Then There Were None

Auriga has closed—and so have Five and Levain. Is Minneapolis over?

I went through all the stages of grief when chef Doug Flicker called to tell me that Auriga was closing. Denial: You can't be serious, you made it this far—you outlasted Five Restaurant & Street Lounge, you outlasted Restaurant Levain, both of which closed in the last few weeks; the customers will come back, they have nowhere else to go—just hold on!

Then, anger: What the hell is wrong with people that the Cheesecake Factory is packed and Auriga can't make it! And: What the hell is wrong with me, why didn't I write about how great Auriga is more recently, and stop this? Truth be told, I had Auriga on deck for a re-review rave next month, but I spent the last year putting it off, waiting for the pastry person to stabilize, waiting for the new front-of-the-house guy to get settled, and now it turns out that all that waiting was waiting exactly too long, and how I hate, hate, hate myself.

Next? Bargaining: Look, if you just let people know Auriga is in bad shape they will come in droves; I will write about you, everyone will write about you! In the end this conversation between Doug and I turned into nothing but a professional mess, with the chef comforting the restaurant critic with brave words: "Plenty of other restaurants have opened and closed," Flicker assured me. "The world will continue to spin."

Goodnight, my sweet: A toast to Auriga on the restaurant's final night
Sean Smuda
Goodnight, my sweet: A toast to Auriga on the restaurant's final night

But will it? Will it really? I'm not so sure.

Auriga played a unique role in Minneapolis. It was the chefs' think tank, the place young cooks went for inspiration and established chefs went to see what the kids cared about. As Jeff Pierce, of the restaurant supplier Great Ciao, told me, "We used to say, only kind of tongue-in-cheek, that if we wanted to launch something in this market we'd give it to Doug or Steven Brown for two weeks as an exclusive, and then everyone in town would clamor for it." Speaking of Steven Brown, he's out of a job too: Restaurant Levain closed on New Year's Eve.

This caps an altogether brutal season for Minneapolis fine dining: In the fall, Seth Bixby Daugherty left his chef job at Cosmos to pursue the work of his heart, improving food in the school systems. Who to blame for that? Why, look no further: "When I saw your story ["Carrot Invitational," 8/23/06] I said, What am I doing? That's who I am. That's what I should be doing," Daugherty told me. "Do I want to spend the next 10 years working a hundred hours a week, or do I want to follow my heart, and spend time with my kids? Life's too short. I read the story, I gave notice." Which prompts me to ask: What the hell is wrong with me? I set out to improve the restaurant scene in this town, and instead I execute surgical strikes on its top talent? Ahem. Then of course there was the late 2006 scandal of Five, of the zillion-dollar build-out and sky-high ambitions, which bought out chef Stuart Woodman, fired him, and then promptly collapsed, leaving a zillion-dollar empty shell.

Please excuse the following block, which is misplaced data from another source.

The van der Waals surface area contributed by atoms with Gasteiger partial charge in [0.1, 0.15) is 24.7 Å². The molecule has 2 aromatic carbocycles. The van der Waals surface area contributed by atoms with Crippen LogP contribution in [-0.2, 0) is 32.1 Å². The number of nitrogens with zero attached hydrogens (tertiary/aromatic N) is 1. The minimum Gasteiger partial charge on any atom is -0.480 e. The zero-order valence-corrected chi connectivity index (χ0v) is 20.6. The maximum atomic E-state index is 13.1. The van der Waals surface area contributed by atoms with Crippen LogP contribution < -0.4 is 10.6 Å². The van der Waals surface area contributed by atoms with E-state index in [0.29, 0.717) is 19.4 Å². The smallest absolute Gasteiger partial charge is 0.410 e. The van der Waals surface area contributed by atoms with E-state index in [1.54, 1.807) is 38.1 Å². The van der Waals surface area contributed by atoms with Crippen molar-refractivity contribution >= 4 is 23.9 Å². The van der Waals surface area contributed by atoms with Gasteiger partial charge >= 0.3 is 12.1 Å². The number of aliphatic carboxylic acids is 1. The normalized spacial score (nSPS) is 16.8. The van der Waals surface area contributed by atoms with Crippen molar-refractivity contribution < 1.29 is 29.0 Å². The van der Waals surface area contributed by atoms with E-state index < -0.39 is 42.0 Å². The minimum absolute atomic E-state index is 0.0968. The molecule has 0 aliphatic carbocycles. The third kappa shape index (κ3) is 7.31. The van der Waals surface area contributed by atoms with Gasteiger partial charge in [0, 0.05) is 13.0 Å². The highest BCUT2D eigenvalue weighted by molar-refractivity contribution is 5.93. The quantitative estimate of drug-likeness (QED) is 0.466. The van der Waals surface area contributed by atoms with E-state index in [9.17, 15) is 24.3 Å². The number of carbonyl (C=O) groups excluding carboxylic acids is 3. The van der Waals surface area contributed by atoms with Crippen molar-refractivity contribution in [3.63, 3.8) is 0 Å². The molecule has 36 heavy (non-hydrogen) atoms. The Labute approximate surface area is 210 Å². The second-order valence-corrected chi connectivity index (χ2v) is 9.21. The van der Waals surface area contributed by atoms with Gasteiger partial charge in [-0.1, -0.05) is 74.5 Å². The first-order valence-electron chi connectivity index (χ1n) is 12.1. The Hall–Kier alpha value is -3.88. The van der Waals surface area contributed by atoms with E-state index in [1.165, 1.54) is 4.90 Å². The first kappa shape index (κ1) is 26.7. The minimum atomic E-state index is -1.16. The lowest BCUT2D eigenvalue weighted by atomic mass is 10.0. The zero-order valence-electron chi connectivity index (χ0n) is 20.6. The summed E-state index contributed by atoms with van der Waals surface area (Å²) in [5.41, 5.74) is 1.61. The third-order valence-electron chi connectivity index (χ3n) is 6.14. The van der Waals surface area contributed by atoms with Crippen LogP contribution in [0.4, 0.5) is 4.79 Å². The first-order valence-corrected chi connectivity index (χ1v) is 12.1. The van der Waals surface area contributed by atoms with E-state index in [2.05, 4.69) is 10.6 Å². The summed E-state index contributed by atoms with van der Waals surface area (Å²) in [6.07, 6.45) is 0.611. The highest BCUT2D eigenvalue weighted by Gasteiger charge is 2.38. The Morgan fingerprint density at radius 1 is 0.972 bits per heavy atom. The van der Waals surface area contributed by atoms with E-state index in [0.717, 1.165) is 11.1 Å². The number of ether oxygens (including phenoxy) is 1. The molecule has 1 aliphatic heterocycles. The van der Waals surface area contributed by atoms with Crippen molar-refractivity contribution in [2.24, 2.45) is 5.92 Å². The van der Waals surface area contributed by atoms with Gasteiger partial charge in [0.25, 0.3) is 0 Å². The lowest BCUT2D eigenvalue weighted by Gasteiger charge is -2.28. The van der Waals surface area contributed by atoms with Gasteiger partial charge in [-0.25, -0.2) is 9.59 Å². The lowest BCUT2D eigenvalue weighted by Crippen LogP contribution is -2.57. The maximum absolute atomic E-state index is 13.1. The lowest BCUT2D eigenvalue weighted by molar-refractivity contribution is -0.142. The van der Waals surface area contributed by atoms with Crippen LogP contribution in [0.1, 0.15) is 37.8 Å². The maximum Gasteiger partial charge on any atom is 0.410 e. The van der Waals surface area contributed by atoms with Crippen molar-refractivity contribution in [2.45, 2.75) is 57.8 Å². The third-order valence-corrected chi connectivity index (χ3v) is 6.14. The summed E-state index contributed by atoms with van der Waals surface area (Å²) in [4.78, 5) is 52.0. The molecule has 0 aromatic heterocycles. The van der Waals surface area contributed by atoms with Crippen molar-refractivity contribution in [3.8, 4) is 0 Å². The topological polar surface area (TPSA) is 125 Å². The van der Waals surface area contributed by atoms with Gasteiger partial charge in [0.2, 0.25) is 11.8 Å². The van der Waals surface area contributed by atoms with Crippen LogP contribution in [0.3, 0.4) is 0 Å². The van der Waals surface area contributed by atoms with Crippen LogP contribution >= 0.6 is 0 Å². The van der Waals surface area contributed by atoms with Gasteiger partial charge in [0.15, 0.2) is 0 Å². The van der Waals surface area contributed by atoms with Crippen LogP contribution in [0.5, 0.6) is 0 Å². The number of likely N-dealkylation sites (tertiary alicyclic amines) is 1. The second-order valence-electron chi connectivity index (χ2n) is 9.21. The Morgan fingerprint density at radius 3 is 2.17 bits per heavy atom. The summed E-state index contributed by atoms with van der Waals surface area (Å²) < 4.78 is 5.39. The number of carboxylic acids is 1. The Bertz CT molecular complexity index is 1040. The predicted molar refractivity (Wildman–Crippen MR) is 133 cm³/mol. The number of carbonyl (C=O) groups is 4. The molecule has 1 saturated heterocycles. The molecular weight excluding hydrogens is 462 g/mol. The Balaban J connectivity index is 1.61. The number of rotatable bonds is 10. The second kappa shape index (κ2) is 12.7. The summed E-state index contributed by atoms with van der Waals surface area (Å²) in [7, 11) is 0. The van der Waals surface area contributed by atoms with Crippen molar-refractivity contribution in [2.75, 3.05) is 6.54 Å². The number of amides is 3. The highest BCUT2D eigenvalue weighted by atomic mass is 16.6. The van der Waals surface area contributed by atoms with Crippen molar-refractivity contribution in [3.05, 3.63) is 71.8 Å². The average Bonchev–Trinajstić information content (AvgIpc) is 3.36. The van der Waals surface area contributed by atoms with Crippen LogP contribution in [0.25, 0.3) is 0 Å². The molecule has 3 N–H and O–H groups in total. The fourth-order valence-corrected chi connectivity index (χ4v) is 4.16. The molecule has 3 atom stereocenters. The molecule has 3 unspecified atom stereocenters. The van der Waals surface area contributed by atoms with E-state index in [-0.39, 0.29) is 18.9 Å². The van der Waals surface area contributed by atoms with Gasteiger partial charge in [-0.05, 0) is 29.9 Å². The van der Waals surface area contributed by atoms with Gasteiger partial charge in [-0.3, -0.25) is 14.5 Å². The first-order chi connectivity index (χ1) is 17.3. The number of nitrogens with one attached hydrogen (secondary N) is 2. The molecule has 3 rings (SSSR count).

"I didn't know that we were living in a gilded age, like, two years ago, but I guess we were," chef Marianne Miller told me. Remember Miller? She was chef at high-flying Red, and then Bobino, but both went out with the grace of the Hindenburg, so she now cooks only at private events for wealthy folks. As of February 2007, something like half of the best chefs of the Twin Cities are unemployed or simply not cooking in restaurants: Doug Flicker, Steven Brown, Stuart Woodman, Marianne Miller, Seth Bixby Daugherty.

So, what happened? In the case of Auriga, it turned into something of a battle between the restaurant and the building that housed it: In the winter the heating bill would shoot up astronomically, and the restaurant got socked with a number of massive costs for building repairs. "We had a horrific year last year, and, while we probably could have struggled along for a few more years, we decided we'd rather not go out owing our suppliers and the government, we'd rather go out with our heads held high," Flicker told me. That point about wanting to go out without owing the suppliers is a bigger one than it might seem, for two reasons. One, because it tips a hat toward a future—keeping honor with your suppliers is important if you ever want a restaurant in this town again. Two, and this is not a good thing, it gestures toward a Minneapolis restaurant scene that is very much an interconnected organism—an interconnected organism which just took a serious body blow.

What composes such an organism? First, there are the suppliers: the farmers, the foragers, the olive oil and cheese sellers, the wine importers, and so forth. When a restaurant closes, all those people lose out, in terms of customers, in terms of bulk purchasing power, and more. I talked to Pat Ebnet, who owns Wild Acres, a locally famous humane outdoor poultry operation in Pequot Lakes, and he explained that when a restaurant closes he can lose money every which way from Sunday. There's the product he's delivering to a locked door, sure, but there's also the pheasants or chickens in various stages of growth for future orders, the feed he's bought to raise those birds, the advertising the restaurant provides for that farmer to reach other chefs or retail accounts, and more. "The Syscos and Westlunds of the world have deep pockets, and they can just leave product in the freezer," explained Ebnet, but farmers like him process to order. So, the producers with the highest ethics, the most sustainable practices, and the highest quality take the biggest hit when leading restaurants die: Minneapolis's fine-dining infrastructure just got walloped.

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